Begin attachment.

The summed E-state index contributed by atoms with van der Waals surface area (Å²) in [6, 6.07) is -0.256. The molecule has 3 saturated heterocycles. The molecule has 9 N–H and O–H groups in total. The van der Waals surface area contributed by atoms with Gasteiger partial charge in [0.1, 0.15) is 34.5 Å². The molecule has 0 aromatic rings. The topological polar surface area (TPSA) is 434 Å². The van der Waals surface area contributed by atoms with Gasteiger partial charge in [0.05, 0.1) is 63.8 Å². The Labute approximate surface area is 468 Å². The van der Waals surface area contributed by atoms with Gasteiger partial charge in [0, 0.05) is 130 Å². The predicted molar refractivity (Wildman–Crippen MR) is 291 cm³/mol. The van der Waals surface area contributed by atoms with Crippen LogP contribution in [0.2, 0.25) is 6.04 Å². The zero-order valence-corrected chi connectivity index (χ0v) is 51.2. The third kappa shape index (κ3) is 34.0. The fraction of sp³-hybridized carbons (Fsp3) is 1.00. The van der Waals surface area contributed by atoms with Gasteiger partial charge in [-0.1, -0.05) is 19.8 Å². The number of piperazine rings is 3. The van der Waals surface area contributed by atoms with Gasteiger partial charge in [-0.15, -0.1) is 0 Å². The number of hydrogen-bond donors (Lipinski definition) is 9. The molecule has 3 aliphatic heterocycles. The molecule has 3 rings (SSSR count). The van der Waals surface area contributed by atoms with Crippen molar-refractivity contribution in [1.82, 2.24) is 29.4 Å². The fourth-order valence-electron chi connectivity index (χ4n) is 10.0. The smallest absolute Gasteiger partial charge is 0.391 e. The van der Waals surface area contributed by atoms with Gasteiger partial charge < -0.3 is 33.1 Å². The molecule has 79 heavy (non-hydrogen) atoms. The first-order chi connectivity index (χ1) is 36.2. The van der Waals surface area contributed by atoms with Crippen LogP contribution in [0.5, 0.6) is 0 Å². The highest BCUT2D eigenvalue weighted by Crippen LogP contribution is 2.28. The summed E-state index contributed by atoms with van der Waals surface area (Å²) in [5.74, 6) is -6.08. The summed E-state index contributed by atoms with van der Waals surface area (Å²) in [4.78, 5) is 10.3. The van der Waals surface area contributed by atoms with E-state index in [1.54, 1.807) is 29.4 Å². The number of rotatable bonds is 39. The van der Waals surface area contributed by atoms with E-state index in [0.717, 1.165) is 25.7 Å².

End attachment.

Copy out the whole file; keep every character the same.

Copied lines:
The summed E-state index contributed by atoms with van der Waals surface area (Å²) in [6, 6.07) is -0.256. The molecule has 3 saturated heterocycles. The molecule has 9 N–H and O–H groups in total. The van der Waals surface area contributed by atoms with Gasteiger partial charge in [0.1, 0.15) is 34.5 Å². The molecule has 0 aromatic rings. The topological polar surface area (TPSA) is 434 Å². The van der Waals surface area contributed by atoms with Gasteiger partial charge in [0.05, 0.1) is 63.8 Å². The Labute approximate surface area is 468 Å². The van der Waals surface area contributed by atoms with Gasteiger partial charge in [0, 0.05) is 130 Å². The predicted molar refractivity (Wildman–Crippen MR) is 291 cm³/mol. The van der Waals surface area contributed by atoms with Crippen LogP contribution in [0.2, 0.25) is 6.04 Å². The zero-order valence-corrected chi connectivity index (χ0v) is 51.2. The third kappa shape index (κ3) is 34.0. The fraction of sp³-hybridized carbons (Fsp3) is 1.00. The van der Waals surface area contributed by atoms with Gasteiger partial charge in [-0.1, -0.05) is 19.8 Å². The number of piperazine rings is 3. The van der Waals surface area contributed by atoms with Gasteiger partial charge in [-0.15, -0.1) is 0 Å². The number of hydrogen-bond donors (Lipinski definition) is 9. The molecule has 3 aliphatic heterocycles. The molecule has 3 rings (SSSR count). The van der Waals surface area contributed by atoms with Crippen molar-refractivity contribution in [1.82, 2.24) is 29.4 Å². The fourth-order valence-electron chi connectivity index (χ4n) is 10.0. The smallest absolute Gasteiger partial charge is 0.391 e. The van der Waals surface area contributed by atoms with Gasteiger partial charge < -0.3 is 33.1 Å². The molecule has 79 heavy (non-hydrogen) atoms. The first-order chi connectivity index (χ1) is 36.2. The van der Waals surface area contributed by atoms with Crippen LogP contribution in [0.5, 0.6) is 0 Å². The highest BCUT2D eigenvalue weighted by Crippen LogP contribution is 2.28. The summed E-state index contributed by atoms with van der Waals surface area (Å²) in [5.74, 6) is -6.08. The summed E-state index contributed by atoms with van der Waals surface area (Å²) in [4.78, 5) is 10.3. The van der Waals surface area contributed by atoms with E-state index in [1.54, 1.807) is 29.4 Å². The number of rotatable bonds is 39. The van der Waals surface area contributed by atoms with E-state index in [0.717, 1.165) is 25.7 Å².